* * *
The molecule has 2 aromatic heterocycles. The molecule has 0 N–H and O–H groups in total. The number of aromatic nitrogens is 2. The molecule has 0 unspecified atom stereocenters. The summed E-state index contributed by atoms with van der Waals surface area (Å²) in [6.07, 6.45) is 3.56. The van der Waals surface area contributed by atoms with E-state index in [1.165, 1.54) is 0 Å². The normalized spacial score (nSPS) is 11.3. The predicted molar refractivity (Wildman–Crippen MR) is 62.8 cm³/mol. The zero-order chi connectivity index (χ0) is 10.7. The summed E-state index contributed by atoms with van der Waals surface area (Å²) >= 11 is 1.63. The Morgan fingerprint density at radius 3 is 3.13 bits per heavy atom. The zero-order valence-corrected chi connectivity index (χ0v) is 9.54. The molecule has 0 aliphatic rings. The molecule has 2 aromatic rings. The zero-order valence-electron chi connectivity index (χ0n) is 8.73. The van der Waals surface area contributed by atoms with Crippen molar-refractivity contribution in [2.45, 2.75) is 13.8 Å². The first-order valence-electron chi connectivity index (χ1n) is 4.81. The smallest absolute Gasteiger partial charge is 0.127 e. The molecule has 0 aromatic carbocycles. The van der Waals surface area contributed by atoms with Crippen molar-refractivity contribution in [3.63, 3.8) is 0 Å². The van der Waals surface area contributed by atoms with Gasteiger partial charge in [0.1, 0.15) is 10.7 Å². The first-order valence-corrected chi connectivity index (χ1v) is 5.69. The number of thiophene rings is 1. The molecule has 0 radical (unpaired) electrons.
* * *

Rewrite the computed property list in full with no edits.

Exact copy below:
The molecule has 2 aromatic heterocycles. The molecule has 0 N–H and O–H groups in total. The number of aromatic nitrogens is 2. The molecule has 0 unspecified atom stereocenters. The summed E-state index contributed by atoms with van der Waals surface area (Å²) in [6.07, 6.45) is 3.56. The van der Waals surface area contributed by atoms with E-state index in [1.165, 1.54) is 0 Å². The normalized spacial score (nSPS) is 11.3. The predicted molar refractivity (Wildman–Crippen MR) is 62.8 cm³/mol. The zero-order chi connectivity index (χ0) is 10.7. The summed E-state index contributed by atoms with van der Waals surface area (Å²) >= 11 is 1.63. The Morgan fingerprint density at radius 3 is 3.13 bits per heavy atom. The zero-order valence-corrected chi connectivity index (χ0v) is 9.54. The molecule has 0 aliphatic rings. The molecule has 2 aromatic rings. The zero-order valence-electron chi connectivity index (χ0n) is 8.73. The van der Waals surface area contributed by atoms with Crippen molar-refractivity contribution in [2.45, 2.75) is 13.8 Å². The first-order valence-electron chi connectivity index (χ1n) is 4.81. The smallest absolute Gasteiger partial charge is 0.127 e. The molecule has 0 aromatic carbocycles. The van der Waals surface area contributed by atoms with Crippen molar-refractivity contribution in [3.63, 3.8) is 0 Å². The van der Waals surface area contributed by atoms with Gasteiger partial charge in [0.1, 0.15) is 10.7 Å². The first-order valence-corrected chi connectivity index (χ1v) is 5.69. The number of thiophene rings is 1. The molecule has 0 radical (unpaired) electrons.